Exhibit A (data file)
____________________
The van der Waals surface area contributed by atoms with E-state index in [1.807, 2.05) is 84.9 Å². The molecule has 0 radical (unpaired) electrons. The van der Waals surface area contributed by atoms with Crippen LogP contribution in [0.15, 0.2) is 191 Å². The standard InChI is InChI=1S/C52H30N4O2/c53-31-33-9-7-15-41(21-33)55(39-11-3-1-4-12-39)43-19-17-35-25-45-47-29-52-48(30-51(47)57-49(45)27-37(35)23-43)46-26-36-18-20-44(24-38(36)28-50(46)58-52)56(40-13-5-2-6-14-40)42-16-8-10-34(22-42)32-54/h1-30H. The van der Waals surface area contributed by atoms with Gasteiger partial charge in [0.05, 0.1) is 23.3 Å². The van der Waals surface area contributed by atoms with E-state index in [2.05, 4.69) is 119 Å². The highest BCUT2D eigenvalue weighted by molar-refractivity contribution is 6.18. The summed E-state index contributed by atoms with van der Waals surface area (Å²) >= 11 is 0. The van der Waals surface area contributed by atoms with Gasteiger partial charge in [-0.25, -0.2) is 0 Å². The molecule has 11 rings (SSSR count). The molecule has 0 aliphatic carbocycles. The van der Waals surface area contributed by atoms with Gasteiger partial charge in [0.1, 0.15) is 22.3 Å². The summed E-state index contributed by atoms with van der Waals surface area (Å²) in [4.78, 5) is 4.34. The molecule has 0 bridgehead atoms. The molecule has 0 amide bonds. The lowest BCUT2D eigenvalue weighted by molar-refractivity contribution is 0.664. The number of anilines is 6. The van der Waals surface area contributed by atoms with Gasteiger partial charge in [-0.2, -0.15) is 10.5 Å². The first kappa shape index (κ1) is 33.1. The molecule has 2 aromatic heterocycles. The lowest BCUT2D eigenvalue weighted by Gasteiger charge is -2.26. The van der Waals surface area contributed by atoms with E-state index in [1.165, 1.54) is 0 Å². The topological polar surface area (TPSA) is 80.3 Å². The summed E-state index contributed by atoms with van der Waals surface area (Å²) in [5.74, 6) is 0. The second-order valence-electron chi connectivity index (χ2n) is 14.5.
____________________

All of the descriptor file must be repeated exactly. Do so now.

The van der Waals surface area contributed by atoms with E-state index in [1.807, 2.05) is 84.9 Å². The molecule has 0 radical (unpaired) electrons. The van der Waals surface area contributed by atoms with Crippen LogP contribution in [0.15, 0.2) is 191 Å². The standard InChI is InChI=1S/C52H30N4O2/c53-31-33-9-7-15-41(21-33)55(39-11-3-1-4-12-39)43-19-17-35-25-45-47-29-52-48(30-51(47)57-49(45)27-37(35)23-43)46-26-36-18-20-44(24-38(36)28-50(46)58-52)56(40-13-5-2-6-14-40)42-16-8-10-34(22-42)32-54/h1-30H. The van der Waals surface area contributed by atoms with Gasteiger partial charge in [0.05, 0.1) is 23.3 Å². The van der Waals surface area contributed by atoms with E-state index in [2.05, 4.69) is 119 Å². The highest BCUT2D eigenvalue weighted by molar-refractivity contribution is 6.18. The summed E-state index contributed by atoms with van der Waals surface area (Å²) >= 11 is 0. The van der Waals surface area contributed by atoms with Gasteiger partial charge in [-0.25, -0.2) is 0 Å². The molecule has 11 rings (SSSR count). The molecule has 0 aliphatic carbocycles. The van der Waals surface area contributed by atoms with Gasteiger partial charge in [0.1, 0.15) is 22.3 Å². The summed E-state index contributed by atoms with van der Waals surface area (Å²) in [4.78, 5) is 4.34. The molecule has 0 bridgehead atoms. The molecule has 0 amide bonds. The lowest BCUT2D eigenvalue weighted by molar-refractivity contribution is 0.664. The number of anilines is 6. The van der Waals surface area contributed by atoms with Gasteiger partial charge in [-0.2, -0.15) is 10.5 Å². The first kappa shape index (κ1) is 33.1. The molecule has 2 aromatic heterocycles. The lowest BCUT2D eigenvalue weighted by Gasteiger charge is -2.26. The van der Waals surface area contributed by atoms with E-state index in [1.165, 1.54) is 0 Å². The topological polar surface area (TPSA) is 80.3 Å². The summed E-state index contributed by atoms with van der Waals surface area (Å²) in [5.74, 6) is 0. The second-order valence-electron chi connectivity index (χ2n) is 14.5.